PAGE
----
By Spencer. For those who love our movie coverage but think there’s way too much reading involved, you’re in luck. This week, all you have to do is listen! I’m guest hosting the latest edition of the movie podcast, Movies That Matter, which focuses on “films going above and beyond the call of box office returns to boldly explore a social issue affecting people’s lives.” On this edition, host Nicole Funari and I share a wide-ranging conversation on this month’s surprise art-house sci-fi hit, Arrival, starring Amy Adams, Jeremy Renner, and Forest Whitaker, and directed by Denis Villenueve (Prisoners, Sicario). It’s a movie full of big ideas about communication, the nature of time, grief, and the things that bring us together as human beings. And naturally, we couldn’t help but get into a little political conversation as well, with some of the film’s themes proving timely in the wake of an election that exposed deep failures of communication between red and blue America. You can download the podcast here or via iTunes. And stay tuned to Movies That Matter, because they’ll be bringing in a number of other guest hosts over the coming weeks to explore some of the best year-end Oscar fare.
By Spencer. Picking up where we left off with our series on the most iconic uses of music on film, many of today’s picks use song to play with reality, spanning the gap from indie musical to surrealistic nightmare and looking at masters of the form like Tarantino, Lynch, Anderson, and Hitchcock. Continue reading
By Spencer. It’s a good week to focus on simpler times, so we continue our series on the essential vinyl albums with a look at a couple of guitar gods from very different eras; Kurt Cobain’s favorite Depression-era icon; the godmother of punk; and a team-up of the two greatest drummers of all time. Continue reading
By Spencer. If you hate costume parties as much as I do, then you’re probably in need of a few quality scary movies to watch on Halloween night after the trick-or-treaters are gone. Last year, I gave you a few of my favorite lesser known options, from It Follows to Suspiria to The House Of The Devil to A Girl Walks Home Alone At Night. And if you haven’t watched all of those yet, you’re making a grave mistake. But if you’re looking for even more horror flicks that don’t suck, then fear not, because I’ve dug up a few more—headlined by Sundance 2016’s haunting indie horror breakthrough, The Witch. Continue reading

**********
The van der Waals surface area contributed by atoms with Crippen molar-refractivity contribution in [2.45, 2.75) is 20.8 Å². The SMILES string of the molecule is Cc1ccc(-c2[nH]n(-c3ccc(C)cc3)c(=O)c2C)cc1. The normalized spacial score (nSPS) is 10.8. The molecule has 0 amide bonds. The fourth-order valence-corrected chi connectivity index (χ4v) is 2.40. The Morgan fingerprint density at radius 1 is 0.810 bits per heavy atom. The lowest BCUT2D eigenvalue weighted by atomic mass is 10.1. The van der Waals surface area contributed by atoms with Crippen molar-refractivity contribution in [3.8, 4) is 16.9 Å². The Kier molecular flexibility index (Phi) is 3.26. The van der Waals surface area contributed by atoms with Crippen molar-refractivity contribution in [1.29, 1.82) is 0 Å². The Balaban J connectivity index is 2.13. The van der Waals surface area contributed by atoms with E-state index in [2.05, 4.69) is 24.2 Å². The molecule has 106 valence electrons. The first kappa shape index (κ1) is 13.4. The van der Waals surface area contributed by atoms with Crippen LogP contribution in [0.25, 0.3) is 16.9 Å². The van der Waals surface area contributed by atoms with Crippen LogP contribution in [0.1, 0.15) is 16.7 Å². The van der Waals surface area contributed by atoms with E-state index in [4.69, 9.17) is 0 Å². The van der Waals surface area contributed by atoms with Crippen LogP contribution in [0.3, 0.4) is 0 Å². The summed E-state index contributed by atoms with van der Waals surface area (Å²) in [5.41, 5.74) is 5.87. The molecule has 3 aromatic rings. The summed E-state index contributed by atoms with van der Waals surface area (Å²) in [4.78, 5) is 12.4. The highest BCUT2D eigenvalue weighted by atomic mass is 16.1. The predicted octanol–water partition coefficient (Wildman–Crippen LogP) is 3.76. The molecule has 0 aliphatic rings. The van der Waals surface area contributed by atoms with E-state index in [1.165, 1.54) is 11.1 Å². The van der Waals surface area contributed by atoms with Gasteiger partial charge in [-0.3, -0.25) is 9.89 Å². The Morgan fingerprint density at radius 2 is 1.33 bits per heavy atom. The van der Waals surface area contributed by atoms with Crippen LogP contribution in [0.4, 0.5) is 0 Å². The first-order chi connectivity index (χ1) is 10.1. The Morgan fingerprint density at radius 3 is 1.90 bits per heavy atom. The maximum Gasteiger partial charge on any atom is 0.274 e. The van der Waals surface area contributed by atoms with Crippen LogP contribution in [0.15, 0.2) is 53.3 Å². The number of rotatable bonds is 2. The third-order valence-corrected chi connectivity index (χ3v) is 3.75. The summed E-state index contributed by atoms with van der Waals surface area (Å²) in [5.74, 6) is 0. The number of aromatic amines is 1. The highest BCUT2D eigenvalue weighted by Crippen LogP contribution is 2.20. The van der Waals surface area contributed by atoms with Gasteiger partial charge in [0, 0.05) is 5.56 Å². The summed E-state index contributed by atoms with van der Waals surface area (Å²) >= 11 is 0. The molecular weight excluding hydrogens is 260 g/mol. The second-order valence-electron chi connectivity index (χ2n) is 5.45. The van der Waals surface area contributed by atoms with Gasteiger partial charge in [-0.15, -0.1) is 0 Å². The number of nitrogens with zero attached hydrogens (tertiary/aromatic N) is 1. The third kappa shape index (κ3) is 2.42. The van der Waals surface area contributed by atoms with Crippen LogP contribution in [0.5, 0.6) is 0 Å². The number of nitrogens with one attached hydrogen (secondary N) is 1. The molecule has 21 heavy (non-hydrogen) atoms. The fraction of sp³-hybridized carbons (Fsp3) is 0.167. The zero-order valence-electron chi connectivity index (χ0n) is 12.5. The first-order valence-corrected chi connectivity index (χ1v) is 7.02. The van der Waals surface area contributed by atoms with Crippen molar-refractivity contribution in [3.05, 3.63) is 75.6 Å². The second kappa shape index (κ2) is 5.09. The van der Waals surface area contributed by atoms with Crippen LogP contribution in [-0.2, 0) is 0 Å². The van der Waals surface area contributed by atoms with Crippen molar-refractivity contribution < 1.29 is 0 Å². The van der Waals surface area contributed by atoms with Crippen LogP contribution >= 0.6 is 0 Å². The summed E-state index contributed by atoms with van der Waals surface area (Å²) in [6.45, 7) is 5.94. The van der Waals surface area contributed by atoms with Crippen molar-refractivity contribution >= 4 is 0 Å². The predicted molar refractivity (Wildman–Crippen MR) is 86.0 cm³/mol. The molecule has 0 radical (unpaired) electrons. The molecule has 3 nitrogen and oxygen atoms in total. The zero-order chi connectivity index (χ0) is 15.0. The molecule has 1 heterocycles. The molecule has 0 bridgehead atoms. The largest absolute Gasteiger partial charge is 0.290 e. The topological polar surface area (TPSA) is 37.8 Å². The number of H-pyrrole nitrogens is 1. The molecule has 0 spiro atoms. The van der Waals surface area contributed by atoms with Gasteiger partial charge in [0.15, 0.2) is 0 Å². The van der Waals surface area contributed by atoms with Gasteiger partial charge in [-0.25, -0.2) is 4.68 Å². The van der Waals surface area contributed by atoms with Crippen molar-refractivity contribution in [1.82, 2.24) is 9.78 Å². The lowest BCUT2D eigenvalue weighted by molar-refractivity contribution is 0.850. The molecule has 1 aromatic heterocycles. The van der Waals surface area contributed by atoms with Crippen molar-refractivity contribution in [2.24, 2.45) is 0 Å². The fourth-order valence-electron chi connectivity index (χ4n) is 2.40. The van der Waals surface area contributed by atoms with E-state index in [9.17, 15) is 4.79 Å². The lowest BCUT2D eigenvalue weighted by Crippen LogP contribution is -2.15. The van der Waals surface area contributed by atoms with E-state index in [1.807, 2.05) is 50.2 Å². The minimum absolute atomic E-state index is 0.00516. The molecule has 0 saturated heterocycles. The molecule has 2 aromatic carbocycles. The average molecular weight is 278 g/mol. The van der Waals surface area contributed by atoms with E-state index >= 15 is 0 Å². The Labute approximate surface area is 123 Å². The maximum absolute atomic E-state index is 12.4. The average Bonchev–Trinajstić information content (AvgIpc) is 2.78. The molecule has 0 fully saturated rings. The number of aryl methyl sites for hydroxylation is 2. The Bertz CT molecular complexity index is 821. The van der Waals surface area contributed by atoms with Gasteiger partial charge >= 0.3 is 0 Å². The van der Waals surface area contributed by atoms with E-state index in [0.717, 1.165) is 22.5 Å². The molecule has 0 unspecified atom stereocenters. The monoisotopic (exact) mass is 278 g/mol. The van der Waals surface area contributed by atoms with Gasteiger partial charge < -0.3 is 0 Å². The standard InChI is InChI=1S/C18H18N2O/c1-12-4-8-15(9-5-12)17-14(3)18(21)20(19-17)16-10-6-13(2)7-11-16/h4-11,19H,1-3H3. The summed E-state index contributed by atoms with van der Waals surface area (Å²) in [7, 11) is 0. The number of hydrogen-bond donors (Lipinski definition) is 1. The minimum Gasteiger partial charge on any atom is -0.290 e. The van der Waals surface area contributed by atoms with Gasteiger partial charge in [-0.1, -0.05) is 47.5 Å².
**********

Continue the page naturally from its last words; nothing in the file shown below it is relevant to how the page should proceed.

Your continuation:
By Spencer. Seems like a good time to revisit The Vintage Collector: our picks for the essential classic albums you need in your vinyl collection (or just your digital library). Today, we’ve got French jazz guitar, proto-punk, sultry lounge music, rockin’ blues, and one of the strangest jazz/symphony hybrids ever recorded. Continue reading
By Spencer. Continuing with our series on the essential albums to add to your vintage vinyl collection—or just your digital collection if you’re still clinging to modernity—we’re looking at classic records from jazz greats, blues legends, prog rock innovators, and the original grandfathers of metal. Continue reading
By Spencer. Last year, I became part of the problem. After years of rolling my eyes at them, I’m now one of those assholes who buys records on vinyl. Naturally, such a complete reversal of everything a man stands for could have only one explanation: it happened because of a girl. But while that quirky hipster artiste is long since out of my life, the way I listen to music is forever changed thanks to the phenomenal sound I heard from her record player one night. A few notes of Otis Redding through a proper turntable and speakers and I was hooked. So when I finally threw down the $300 for an Audio-Technica phonograph and started spending $20 a piece for albums I already owned in digital form, it made complete sense that I started with mostly vintage artists—Redding, Miles, Coltrane, Sinatra, The Beatles, Led Zep. Because as my record collection quickly expanded, I learned the first rule of vinyl is this: if it was recorded during the era when vinyl was still the predominant musical format, it really does sound better on vinyl. Continue reading